Taipei-based artist and Wunderman Thompson art director Jason Yang has turned to illustration over the last year as a way to de-stress from current events. With its soothing colours and creative composition, his work is a relaxing palette cleanser from the world around us.

It comes as something of a surprise then to learn that Jason isn’t a professional illustrator. “I’m more of a hobbyist who uses illustration as a means of therapy,” he tells Creative Boom. If this is Jason as a hobbyist, we’d love to see what he would be capable of as a professional. His illustrations carefully pair vibrant hues with a designer’s eye to create engagingly stylised compositions.

Whether they’re capturing a flower-strewn foot dipping a toe into a river, a boy with a green pencil being studied by his classmates, or a woman making time for a quick smoke on a sofa, Jason’s illustrations capture the little moments in life that are all too easy to overlook.

Jason explains: “I treat the act of illustration as a therapeutic escapade from my day-to-day life. And a recurring theme in my work is that I treat everything as an abstract selfie because the choice of style or palette reflects where I was emotionally at the time of creation, be it a moment or a sustained period.”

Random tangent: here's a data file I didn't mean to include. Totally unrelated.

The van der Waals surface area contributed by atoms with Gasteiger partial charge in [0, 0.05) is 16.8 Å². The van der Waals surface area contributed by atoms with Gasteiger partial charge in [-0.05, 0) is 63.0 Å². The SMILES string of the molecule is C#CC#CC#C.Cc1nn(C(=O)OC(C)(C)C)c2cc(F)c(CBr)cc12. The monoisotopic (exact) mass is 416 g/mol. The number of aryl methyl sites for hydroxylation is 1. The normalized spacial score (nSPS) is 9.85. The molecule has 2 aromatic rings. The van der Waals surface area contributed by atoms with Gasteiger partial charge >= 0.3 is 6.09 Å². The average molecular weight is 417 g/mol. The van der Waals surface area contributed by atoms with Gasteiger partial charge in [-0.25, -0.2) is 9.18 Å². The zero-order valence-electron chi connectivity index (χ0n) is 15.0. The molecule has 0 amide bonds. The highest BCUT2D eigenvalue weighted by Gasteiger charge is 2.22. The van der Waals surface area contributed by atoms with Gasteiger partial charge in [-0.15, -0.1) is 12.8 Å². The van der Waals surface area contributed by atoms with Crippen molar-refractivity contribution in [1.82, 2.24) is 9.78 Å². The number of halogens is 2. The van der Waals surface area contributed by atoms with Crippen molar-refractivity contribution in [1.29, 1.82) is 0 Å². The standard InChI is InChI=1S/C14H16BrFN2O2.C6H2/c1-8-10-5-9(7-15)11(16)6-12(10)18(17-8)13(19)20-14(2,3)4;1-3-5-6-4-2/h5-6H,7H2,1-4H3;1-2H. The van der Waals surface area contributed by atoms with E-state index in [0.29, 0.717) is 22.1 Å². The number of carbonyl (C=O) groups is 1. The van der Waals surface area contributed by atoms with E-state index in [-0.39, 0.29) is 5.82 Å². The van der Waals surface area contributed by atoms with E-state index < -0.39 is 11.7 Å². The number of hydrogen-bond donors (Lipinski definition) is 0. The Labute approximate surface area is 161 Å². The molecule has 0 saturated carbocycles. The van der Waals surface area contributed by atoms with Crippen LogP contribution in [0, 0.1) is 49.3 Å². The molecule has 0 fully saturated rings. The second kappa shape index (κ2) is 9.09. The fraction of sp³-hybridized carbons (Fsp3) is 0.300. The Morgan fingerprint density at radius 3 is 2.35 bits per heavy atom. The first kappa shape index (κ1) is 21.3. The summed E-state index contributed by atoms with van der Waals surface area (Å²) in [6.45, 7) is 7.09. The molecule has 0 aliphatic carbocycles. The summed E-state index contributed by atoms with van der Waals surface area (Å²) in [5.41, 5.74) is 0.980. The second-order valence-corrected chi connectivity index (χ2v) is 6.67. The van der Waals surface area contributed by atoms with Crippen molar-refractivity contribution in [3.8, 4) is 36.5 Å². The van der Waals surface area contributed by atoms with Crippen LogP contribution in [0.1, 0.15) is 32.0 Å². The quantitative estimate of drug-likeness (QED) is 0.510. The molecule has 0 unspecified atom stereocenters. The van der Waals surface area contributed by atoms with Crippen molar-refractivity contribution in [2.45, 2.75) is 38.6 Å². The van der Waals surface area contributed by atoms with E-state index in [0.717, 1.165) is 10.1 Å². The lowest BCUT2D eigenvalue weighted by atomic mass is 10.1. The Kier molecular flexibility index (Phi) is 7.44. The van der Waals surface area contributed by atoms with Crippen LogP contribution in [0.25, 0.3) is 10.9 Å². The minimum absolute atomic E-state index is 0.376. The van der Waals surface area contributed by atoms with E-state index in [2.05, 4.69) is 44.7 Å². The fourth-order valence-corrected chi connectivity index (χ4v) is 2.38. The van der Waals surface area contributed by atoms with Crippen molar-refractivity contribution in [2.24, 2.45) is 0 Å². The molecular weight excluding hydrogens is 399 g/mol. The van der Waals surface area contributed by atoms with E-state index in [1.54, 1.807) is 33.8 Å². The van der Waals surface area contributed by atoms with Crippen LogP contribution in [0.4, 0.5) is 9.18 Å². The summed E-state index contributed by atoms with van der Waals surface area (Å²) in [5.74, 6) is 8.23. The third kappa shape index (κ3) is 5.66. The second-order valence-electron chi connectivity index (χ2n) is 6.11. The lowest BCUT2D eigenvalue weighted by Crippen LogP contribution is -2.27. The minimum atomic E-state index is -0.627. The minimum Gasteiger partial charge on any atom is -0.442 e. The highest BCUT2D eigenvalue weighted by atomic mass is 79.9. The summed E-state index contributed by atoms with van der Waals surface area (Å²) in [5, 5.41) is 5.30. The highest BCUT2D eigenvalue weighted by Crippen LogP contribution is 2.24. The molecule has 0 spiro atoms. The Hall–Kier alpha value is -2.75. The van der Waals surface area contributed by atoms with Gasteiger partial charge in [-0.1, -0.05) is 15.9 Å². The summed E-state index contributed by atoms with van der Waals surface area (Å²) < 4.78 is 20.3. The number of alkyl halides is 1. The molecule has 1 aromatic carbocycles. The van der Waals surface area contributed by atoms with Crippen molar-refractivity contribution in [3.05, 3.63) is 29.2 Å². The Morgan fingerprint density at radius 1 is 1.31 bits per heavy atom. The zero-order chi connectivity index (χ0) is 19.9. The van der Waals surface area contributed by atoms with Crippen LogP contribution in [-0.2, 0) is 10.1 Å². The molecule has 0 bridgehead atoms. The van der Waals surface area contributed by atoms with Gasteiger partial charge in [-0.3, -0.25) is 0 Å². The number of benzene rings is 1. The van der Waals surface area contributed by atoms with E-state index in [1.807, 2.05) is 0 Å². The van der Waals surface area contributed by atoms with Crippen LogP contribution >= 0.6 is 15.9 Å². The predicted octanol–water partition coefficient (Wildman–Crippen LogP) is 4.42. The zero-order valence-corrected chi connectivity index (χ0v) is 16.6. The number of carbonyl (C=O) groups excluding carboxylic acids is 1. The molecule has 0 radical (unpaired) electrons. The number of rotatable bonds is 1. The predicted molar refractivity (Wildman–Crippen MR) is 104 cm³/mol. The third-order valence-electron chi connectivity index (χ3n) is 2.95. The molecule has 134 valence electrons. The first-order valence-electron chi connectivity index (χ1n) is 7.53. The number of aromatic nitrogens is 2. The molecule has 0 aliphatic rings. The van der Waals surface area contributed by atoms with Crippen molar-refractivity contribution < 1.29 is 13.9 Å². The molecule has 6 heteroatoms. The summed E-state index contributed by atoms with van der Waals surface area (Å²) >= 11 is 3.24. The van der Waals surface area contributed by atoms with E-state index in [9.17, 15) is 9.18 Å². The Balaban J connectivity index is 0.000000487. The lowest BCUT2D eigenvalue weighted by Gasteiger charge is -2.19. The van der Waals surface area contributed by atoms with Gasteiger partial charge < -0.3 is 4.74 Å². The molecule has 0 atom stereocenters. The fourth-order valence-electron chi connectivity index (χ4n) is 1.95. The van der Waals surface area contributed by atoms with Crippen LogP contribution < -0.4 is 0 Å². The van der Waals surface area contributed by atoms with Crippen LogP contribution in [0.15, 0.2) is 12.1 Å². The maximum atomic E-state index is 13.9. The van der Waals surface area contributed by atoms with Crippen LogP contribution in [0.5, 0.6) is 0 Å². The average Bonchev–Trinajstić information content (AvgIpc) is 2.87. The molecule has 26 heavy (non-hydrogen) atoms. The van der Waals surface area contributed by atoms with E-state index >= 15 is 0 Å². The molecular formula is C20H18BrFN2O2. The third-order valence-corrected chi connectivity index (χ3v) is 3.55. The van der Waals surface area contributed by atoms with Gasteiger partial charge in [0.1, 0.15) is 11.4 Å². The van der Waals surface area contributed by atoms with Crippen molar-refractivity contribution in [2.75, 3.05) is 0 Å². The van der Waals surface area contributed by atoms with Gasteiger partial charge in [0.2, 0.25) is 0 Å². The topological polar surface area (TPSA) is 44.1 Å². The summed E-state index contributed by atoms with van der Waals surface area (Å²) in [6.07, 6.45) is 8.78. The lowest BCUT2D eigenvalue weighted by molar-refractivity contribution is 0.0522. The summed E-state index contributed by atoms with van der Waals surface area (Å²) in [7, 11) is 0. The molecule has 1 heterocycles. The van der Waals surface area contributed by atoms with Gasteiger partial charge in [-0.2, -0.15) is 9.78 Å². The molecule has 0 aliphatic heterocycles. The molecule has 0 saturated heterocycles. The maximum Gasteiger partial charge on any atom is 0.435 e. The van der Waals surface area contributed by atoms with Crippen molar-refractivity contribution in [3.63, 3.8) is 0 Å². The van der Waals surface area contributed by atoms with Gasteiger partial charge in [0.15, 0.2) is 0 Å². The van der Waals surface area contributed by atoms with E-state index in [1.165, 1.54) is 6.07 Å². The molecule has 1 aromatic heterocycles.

The bio on his Instagram page adds to this by revealing that “every picture is a self-portrait”. With this in mind, it’s tempting to read into his pictures of a woman swirling a glass of wine by a bookshelf or a man contemplating whether to throw a paper plane. What was Jason feeling in these moments? And in turn, how do they make you feel as a viewer?

As for his artistic influences, Jason credits his youth. While growing up, he moved a lot and experienced a multitude of cultures, including South Africa, Indonesia, the United States and of course Taiwan. “My creative and stylistic tastes are very nomadic, and this is perhaps because of the constant moving around I’ve done in my upbringing.”

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